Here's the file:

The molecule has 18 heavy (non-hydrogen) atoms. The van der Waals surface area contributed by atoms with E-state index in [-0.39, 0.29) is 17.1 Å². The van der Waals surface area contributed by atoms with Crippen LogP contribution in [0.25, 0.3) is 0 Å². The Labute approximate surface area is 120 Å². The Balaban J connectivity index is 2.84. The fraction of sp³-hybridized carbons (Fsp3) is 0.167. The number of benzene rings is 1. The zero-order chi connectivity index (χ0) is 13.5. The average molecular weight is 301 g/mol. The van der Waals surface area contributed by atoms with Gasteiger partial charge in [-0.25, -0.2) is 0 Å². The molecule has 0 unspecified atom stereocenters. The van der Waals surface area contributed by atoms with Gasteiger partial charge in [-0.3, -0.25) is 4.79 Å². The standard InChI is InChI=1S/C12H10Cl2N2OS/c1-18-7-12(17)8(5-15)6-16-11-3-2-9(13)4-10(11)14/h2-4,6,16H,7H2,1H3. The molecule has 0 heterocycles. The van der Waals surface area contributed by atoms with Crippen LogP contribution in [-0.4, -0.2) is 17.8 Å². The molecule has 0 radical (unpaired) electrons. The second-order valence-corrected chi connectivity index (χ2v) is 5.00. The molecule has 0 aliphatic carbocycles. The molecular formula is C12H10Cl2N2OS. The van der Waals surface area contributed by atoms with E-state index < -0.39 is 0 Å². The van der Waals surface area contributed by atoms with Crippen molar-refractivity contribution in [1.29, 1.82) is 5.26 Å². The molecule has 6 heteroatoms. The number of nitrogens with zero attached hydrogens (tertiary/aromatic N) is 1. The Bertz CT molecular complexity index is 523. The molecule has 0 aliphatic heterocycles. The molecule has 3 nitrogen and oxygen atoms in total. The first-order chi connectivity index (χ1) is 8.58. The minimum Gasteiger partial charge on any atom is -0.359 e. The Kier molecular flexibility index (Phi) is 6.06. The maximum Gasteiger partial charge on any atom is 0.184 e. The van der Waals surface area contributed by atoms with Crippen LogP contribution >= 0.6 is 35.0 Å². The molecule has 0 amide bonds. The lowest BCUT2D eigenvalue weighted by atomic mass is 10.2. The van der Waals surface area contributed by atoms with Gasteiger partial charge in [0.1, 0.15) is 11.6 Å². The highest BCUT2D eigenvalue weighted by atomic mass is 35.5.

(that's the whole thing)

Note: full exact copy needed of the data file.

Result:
The molecule has 18 heavy (non-hydrogen) atoms. The van der Waals surface area contributed by atoms with E-state index in [-0.39, 0.29) is 17.1 Å². The van der Waals surface area contributed by atoms with Crippen LogP contribution in [0.25, 0.3) is 0 Å². The Labute approximate surface area is 120 Å². The Balaban J connectivity index is 2.84. The fraction of sp³-hybridized carbons (Fsp3) is 0.167. The number of benzene rings is 1. The zero-order chi connectivity index (χ0) is 13.5. The average molecular weight is 301 g/mol. The van der Waals surface area contributed by atoms with Gasteiger partial charge in [-0.25, -0.2) is 0 Å². The molecule has 0 unspecified atom stereocenters. The van der Waals surface area contributed by atoms with Gasteiger partial charge in [-0.3, -0.25) is 4.79 Å². The standard InChI is InChI=1S/C12H10Cl2N2OS/c1-18-7-12(17)8(5-15)6-16-11-3-2-9(13)4-10(11)14/h2-4,6,16H,7H2,1H3. The molecule has 0 heterocycles. The van der Waals surface area contributed by atoms with Crippen LogP contribution in [-0.4, -0.2) is 17.8 Å². The molecule has 0 radical (unpaired) electrons. The second-order valence-corrected chi connectivity index (χ2v) is 5.00. The molecule has 0 aliphatic carbocycles. The molecular formula is C12H10Cl2N2OS. The van der Waals surface area contributed by atoms with E-state index < -0.39 is 0 Å². The van der Waals surface area contributed by atoms with Crippen molar-refractivity contribution in [1.29, 1.82) is 5.26 Å². The molecule has 6 heteroatoms. The number of nitrogens with zero attached hydrogens (tertiary/aromatic N) is 1. The Bertz CT molecular complexity index is 523. The molecule has 0 aliphatic heterocycles. The molecule has 3 nitrogen and oxygen atoms in total. The first-order chi connectivity index (χ1) is 8.58. The minimum Gasteiger partial charge on any atom is -0.359 e. The Kier molecular flexibility index (Phi) is 6.06. The maximum Gasteiger partial charge on any atom is 0.184 e. The van der Waals surface area contributed by atoms with Crippen LogP contribution >= 0.6 is 35.0 Å². The molecule has 0 amide bonds. The lowest BCUT2D eigenvalue weighted by atomic mass is 10.2. The van der Waals surface area contributed by atoms with Gasteiger partial charge in [0.1, 0.15) is 11.6 Å². The highest BCUT2D eigenvalue weighted by atomic mass is 35.5.